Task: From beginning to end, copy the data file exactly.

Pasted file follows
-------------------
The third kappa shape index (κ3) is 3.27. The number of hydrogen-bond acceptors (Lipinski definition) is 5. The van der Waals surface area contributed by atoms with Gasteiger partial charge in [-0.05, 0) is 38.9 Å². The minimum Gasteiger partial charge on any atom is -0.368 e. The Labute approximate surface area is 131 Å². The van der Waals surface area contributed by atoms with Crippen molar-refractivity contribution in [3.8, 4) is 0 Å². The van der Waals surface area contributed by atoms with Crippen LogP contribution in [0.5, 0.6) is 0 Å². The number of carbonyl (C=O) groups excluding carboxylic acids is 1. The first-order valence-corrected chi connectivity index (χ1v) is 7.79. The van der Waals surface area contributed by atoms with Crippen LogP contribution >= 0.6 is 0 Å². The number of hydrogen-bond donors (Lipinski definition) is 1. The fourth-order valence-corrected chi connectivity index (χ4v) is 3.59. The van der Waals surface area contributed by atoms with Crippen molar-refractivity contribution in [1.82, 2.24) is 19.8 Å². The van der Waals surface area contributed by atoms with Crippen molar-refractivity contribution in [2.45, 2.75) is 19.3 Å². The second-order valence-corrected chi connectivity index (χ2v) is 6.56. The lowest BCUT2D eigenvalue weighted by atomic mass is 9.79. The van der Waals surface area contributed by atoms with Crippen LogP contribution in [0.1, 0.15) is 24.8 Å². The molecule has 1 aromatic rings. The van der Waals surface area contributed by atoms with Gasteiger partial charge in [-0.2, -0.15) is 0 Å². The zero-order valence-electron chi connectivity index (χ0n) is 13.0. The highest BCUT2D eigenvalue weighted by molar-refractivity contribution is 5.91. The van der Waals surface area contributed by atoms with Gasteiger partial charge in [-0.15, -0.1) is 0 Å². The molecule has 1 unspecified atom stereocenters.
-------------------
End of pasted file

The third kappa shape index (κ3) is 3.27. The number of hydrogen-bond acceptors (Lipinski definition) is 5. The van der Waals surface area contributed by atoms with Gasteiger partial charge in [-0.05, 0) is 38.9 Å². The minimum Gasteiger partial charge on any atom is -0.368 e. The Labute approximate surface area is 131 Å². The van der Waals surface area contributed by atoms with Crippen molar-refractivity contribution in [3.8, 4) is 0 Å². The van der Waals surface area contributed by atoms with Crippen LogP contribution in [0.5, 0.6) is 0 Å². The number of carbonyl (C=O) groups excluding carboxylic acids is 1. The first-order valence-corrected chi connectivity index (χ1v) is 7.79. The van der Waals surface area contributed by atoms with Crippen LogP contribution >= 0.6 is 0 Å². The number of hydrogen-bond donors (Lipinski definition) is 1. The fourth-order valence-corrected chi connectivity index (χ4v) is 3.59. The van der Waals surface area contributed by atoms with Crippen molar-refractivity contribution in [1.82, 2.24) is 19.8 Å². The van der Waals surface area contributed by atoms with Crippen molar-refractivity contribution in [2.45, 2.75) is 19.3 Å². The second-order valence-corrected chi connectivity index (χ2v) is 6.56. The lowest BCUT2D eigenvalue weighted by atomic mass is 9.79. The van der Waals surface area contributed by atoms with Crippen LogP contribution in [0.1, 0.15) is 24.8 Å². The molecule has 1 aromatic rings. The van der Waals surface area contributed by atoms with Gasteiger partial charge in [-0.2, -0.15) is 0 Å². The zero-order valence-electron chi connectivity index (χ0n) is 13.0. The highest BCUT2D eigenvalue weighted by molar-refractivity contribution is 5.91. The van der Waals surface area contributed by atoms with Gasteiger partial charge in [-0.15, -0.1) is 0 Å². The molecule has 1 unspecified atom stereocenters.